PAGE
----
Bad Loans

defaults on receivables

Since the optimism level in the banking sector has been highest in Europe in recent years, banks are being asked to grant non-performing loans. It is worth knowing the difference between good and bad debt before borrowing money. EZB looks for compromises for the non-performing bank loans issue

Despite a strong decline in the last two years, eurozone banking institutions still have 721 billion dollars (837.01 billion dollars) of outstanding debts, mostly from the 2008-12 financial turmoil, focused on Italy, Greece and Portugal. The ECB's Single Supervisory Mechanism (SSM) plan to establish regulations requiring institutions to provide liquidity for this collateralised loan within a certain period of time encountered opposition from institutions, legislators and even the Federal Reserve.

It could consist of giving a number of years to a bank to make non-performing loans available, as proposed in the initial draft, and at the same time introduce exemptions, for example for those jurisdictions where a sluggish justice system makes it difficult to recover securities, such as Italy. As an alternative, regulators could abandon such a so-called calendar-based paradigm entirely and split banking and lending into "clusters" depending on what part of their books went wrong or whether they are facing an sector with known issues such as maritime transport.

This was the last attempt of the SSM to save the last part of a three-year joint project to take a line under the eurozone sovereign and bank debts crises. However, the question of bad loans has led to a gap between a few nations where there are still a large number of bad loans, such as Italy, which did not save its bankers during the financial turmoil, and the other.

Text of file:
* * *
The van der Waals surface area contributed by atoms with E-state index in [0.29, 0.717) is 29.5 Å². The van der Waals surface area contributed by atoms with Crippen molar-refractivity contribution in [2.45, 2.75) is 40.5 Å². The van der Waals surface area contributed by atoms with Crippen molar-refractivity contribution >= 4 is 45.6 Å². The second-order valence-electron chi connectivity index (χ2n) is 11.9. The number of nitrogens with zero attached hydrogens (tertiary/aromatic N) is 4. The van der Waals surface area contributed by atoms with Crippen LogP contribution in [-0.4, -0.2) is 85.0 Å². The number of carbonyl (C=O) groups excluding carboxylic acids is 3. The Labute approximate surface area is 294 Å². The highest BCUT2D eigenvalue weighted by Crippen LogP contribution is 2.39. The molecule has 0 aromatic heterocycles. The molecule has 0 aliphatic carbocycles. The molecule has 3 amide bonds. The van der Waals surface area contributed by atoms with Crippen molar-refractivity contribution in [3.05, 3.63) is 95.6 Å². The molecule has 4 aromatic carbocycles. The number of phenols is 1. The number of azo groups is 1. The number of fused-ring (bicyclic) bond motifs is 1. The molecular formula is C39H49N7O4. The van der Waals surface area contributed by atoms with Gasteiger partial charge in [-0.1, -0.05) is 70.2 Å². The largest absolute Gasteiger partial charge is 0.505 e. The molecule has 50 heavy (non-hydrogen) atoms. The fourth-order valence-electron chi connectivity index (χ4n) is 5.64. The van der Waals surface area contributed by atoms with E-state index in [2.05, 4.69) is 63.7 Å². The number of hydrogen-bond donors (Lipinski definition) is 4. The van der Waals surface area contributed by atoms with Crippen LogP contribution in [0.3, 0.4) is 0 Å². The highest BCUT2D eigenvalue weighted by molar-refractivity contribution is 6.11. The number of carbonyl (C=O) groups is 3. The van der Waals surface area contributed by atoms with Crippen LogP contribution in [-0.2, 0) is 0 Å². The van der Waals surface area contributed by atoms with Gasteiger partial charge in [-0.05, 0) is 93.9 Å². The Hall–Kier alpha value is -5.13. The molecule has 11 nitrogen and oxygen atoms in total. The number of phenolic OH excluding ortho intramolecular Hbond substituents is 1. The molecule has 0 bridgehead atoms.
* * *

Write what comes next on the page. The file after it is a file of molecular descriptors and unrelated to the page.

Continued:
As a result, SSM has delayed the release of the new regulations initially scheduled for March. In April, the SSM said it was considering whether further guidelines for legacies of non-performing loans (NPLs) were necessary "depending on the level of advancement of individual institutions". SSM has already established regulations for unsecured loans that give seven years for bankers to take care of when they are secured by securities and two when they are not.

SSM had originally intended to apply these provisions to the portfolio of old loans. However, an IA by ECB members of the ECB's monetar y-policy unit revealed risk to the functioning of the finance system, as some banking institutions would be obliged to allocate billion euro to their loans.

It has proved difficult for vulnerable institutions such as Italy's Monte Paschi, which needed state aid at the end of 2016 after failure to obtain funds on the markets. SSM, which is officially separate from the remainder of the ECB, had achieved a more favourable result by expecting further reductions in non-performing loans by individual institutions, as they have done in the last two years.

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